Weekend Update, 1.24.09
The week just passed melded Inauguration week and the first week of earnings reports into one giant package filled with exuberance and resignation. Conventional wisdom says to start with the bad news and end with the good news, but that’s not how it went down.
For a start, MediaMemo notes that even though estimates for people viewing President Barack Obama’s inauguration speech hit record highs–70 million on the Web and 37.8 million on television–a Web view can’t be equated with a television viewer, so those numbers remain just estimates. One way viewership can be visualized, though, is a graph published by Google (GOOG) that shows a huge dip in searches performed while people were viewing the ceremony live. The Inauguration had a profound effect on YouTube as well. Though it was perhaps the only big Web site that didn’t offer a live stream during the events, its users made up for this by uploading videos afterward at the incredible rate of 3.52 videos per minute. To put that in context, when Tina Fey’s Sarah Palin skits were the hottest thing on the Web, users uploaded videos at the rate of 9.9 per hour. BoomTown notes that even though he might have to give up his beloved BlackBerry, the gadget-loving President did get a completely tricked out new Cadillac limo–nicknamed the “Beast”–for his day-to-day ride.
During his speech, when he was speaking of building a healthy American economy, Obama said “it will not come easy or happen overnight, and it is altogether likely that things may get worse before they get better.” This is basically the theme for the first week of earnings. As BoomTown points out, this crisis started in the financial sector, but it has ended up affecting everything, including seemingly healthy companies in the digital sector. The list gets longer every day. For the first time in 14 years, Sony (SNE) expects to report an annual loss–a staggering $1.65 billion–forcing CEO Sir Howard Stringer to plan for more drastic cutbacks than anticipated. He plans to cut 16,000 jobs and close six plants. And Ericsson? Despite reporting better-than-ever fourth-quarter financials, CEO Carl-Henric Svanberg will cut some 5,000 jobs, just in case, to maintain the company’s competitive edge. Digg plans to cut 10 percent of its workforce, but still says it’ll be profitable in 2009. BoomTown liveblogged Microsoft’s (MSFT) second-quarter earnings call and reported the fallout–for the first time in the company’s 34-year history, Microsoft will lay off a significant number–5,000 workers–the most drastic headcount reduction it’s ever seen. BoomTown also published Steve Ballmer’s full memo to the Microsoft troops about the company’s weak financial results and the layoffs to come.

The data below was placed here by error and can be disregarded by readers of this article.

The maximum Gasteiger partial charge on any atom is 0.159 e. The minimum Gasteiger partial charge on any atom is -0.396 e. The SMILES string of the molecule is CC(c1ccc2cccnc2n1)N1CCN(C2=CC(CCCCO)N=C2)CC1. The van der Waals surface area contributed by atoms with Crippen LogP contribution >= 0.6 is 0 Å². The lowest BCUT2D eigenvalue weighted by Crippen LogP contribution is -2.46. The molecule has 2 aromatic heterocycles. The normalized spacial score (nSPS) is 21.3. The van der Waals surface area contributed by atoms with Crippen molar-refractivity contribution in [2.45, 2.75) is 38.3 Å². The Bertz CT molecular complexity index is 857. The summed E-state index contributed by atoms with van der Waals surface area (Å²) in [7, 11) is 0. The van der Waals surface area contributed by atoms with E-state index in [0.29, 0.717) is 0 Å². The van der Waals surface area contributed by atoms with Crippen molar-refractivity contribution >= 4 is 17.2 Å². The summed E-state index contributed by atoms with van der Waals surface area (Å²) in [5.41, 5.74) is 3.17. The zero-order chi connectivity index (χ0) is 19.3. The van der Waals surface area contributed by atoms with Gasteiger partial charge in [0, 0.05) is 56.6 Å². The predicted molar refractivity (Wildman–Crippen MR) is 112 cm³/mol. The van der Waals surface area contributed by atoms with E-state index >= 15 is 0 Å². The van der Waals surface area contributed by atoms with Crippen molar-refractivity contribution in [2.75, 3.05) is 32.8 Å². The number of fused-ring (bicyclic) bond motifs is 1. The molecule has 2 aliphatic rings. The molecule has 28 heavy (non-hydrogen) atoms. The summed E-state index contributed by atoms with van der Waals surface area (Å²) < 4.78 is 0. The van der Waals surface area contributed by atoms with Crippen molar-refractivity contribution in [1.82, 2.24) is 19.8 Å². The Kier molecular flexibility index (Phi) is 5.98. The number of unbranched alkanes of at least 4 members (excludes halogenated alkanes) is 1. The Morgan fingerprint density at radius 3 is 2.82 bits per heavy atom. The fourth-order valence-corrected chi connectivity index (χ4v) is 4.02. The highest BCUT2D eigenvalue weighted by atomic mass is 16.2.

Maybe the only good news in the tech market this week was about Palm, which has been resurrected by its long-anticipated new hand-held, the Pre. Palm (PALM) shares were up 157 percent this past week–to put that in context, the S&P was down 5.9 percent during the same period.
Good news for Windows PC owners, too–and it’s about time. In Personal Technology, Walt Mossberg previews Windows 7 and said that even in beta it blows Vista out of the water. In its finished form, it might even turn out to be a worthy competitor to Apple’s (AAPL) OSX Leopard. In Mossberg’s Mailbox, he answers a parent’s question about monitoring a teen’s Facebook activity. And in the Mossberg Solution, Katherine Boehret looks at some options for avoiding slow boot-up times on your computer.
More next week, when, hopefully, the atmosphere will be a little bit more upbeat.